Thursday, May 24, 2012

A Small Gift for our Friends - Happy Holiday!

You made it.

You’re on your way home.

Memorial Day weekend started just a minute ago at 5:01pm, and there’s only one thing standing between you and the warm, fuzzy sun of Cape Cod—2 ½ hours in a cramped car with a grandkid or two in tow and your son-in-law calling every five minutes to find out if-you’re-here-yet-and-can-you-please-pick-up-sunscreen-and-whale-watch-tickets-on-your-way-ok-thnx-bi.

We thought you could use a little TLC en route!

Behold, BLO’s Vacay Survival, err… Relaxation Kit.

Wednesday, May 23, 2012

More on the Met/Opera News story...

BLO Artistic Advisor John Conklin follows up his post from yesterday regarding the continually unfolding story of the Met/Opera News relationship... 

Well, that didn't take long.  The mighty Met blinked, retreated, gave in with what appears to be a humiliating defeat. You can check out the veritable (and almost instantaneous) avalanche of criticism, reproach, anger, scorn, bitterness, ridicule directed at  Peter Gelb when the story hit. …and this just on the New York Times website. Is there more fall-out coming?

Interesting...  the Gelb "censorship" news was on the front page of The New York Times yesterday but the story of today's retraction was on page 3 of the Arts Section. It's getting to be like trying to interpret news from the Kremlin or psyching out the meaning of where the Russian leaders are standing for the May Day parade. Incidentally, there were many blog comments on the Soviet-Stalinist tone of the Met pronouncements... as well as calls for the overthrow/deposition of Comrade Gelb. Occupy the Met? Audiences of the World Unite?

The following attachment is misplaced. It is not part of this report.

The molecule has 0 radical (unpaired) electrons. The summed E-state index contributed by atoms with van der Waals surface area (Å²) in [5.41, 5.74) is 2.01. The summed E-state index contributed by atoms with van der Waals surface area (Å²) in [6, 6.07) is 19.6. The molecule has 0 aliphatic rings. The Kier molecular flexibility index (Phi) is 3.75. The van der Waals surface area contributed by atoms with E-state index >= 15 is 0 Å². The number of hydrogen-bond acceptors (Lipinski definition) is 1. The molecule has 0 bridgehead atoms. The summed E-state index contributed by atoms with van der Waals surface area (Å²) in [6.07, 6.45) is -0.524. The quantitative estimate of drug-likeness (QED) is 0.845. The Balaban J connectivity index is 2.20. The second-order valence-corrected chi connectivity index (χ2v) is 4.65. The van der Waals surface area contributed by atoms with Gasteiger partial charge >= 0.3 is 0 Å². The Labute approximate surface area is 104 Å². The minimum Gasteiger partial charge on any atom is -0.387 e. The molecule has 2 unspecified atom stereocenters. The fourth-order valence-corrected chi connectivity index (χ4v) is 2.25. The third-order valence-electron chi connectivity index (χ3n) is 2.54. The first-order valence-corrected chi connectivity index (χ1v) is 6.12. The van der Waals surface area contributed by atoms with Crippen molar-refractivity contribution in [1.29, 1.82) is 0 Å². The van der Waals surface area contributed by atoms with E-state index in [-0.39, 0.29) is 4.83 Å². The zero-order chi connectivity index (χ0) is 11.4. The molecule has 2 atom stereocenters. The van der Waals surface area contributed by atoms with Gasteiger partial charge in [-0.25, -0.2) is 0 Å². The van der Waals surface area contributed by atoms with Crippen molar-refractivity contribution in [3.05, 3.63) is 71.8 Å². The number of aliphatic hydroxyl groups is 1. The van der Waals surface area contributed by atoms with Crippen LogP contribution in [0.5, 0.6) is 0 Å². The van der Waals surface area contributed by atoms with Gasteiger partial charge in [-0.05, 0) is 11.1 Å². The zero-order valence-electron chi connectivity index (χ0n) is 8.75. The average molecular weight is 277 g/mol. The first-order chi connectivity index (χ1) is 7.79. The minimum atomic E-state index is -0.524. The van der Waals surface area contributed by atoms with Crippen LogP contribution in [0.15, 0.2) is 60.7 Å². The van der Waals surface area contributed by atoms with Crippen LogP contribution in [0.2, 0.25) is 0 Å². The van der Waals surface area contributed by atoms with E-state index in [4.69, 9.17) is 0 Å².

Tuesday, May 22, 2012

The New York Times on an ongoing struggle. Let's discuss!

The crucial relationship between critics and opera producing companies is often difficult (even contentious). Here is another very recent wrinkle in the ongoing struggle between one of  the most powerful opera companies in the world and the press, explored in The New York Times this week - read the article here. Censorship? Prudent concern over image? Comments? (I love to get  feedback about these blog posts.)
- BLO Artistic Advisor John Conklin

Thursday, May 17, 2012

After Hours at BLO - Thoughts from a singer, opera lover, and development geek


My name is Ceceilia Allwein, and I work at BLO. My official title is Development Coordinator, which means that I manage direct mail, telefund, digital outreach, print advertising and pretty much any other communications that come out of development in service of the annual fund. It’s a super creative job, and I love it! 

At the end of my day at BLO, I don’t go home though.

I hop on my bike, go to a practice room and start singing.

To be absolutely clear, I don’t work at BLO in an artistic capacity, and I don’t make my living as a singer. I was trained as a singer (and music theory!) though and still make my way onto stages about town every now and then.

Five years ago I had no idea I would end up working in development. What I learned over time, however, was that I care deeply about people’s relationship to music and the role that financial support plays in that relationship.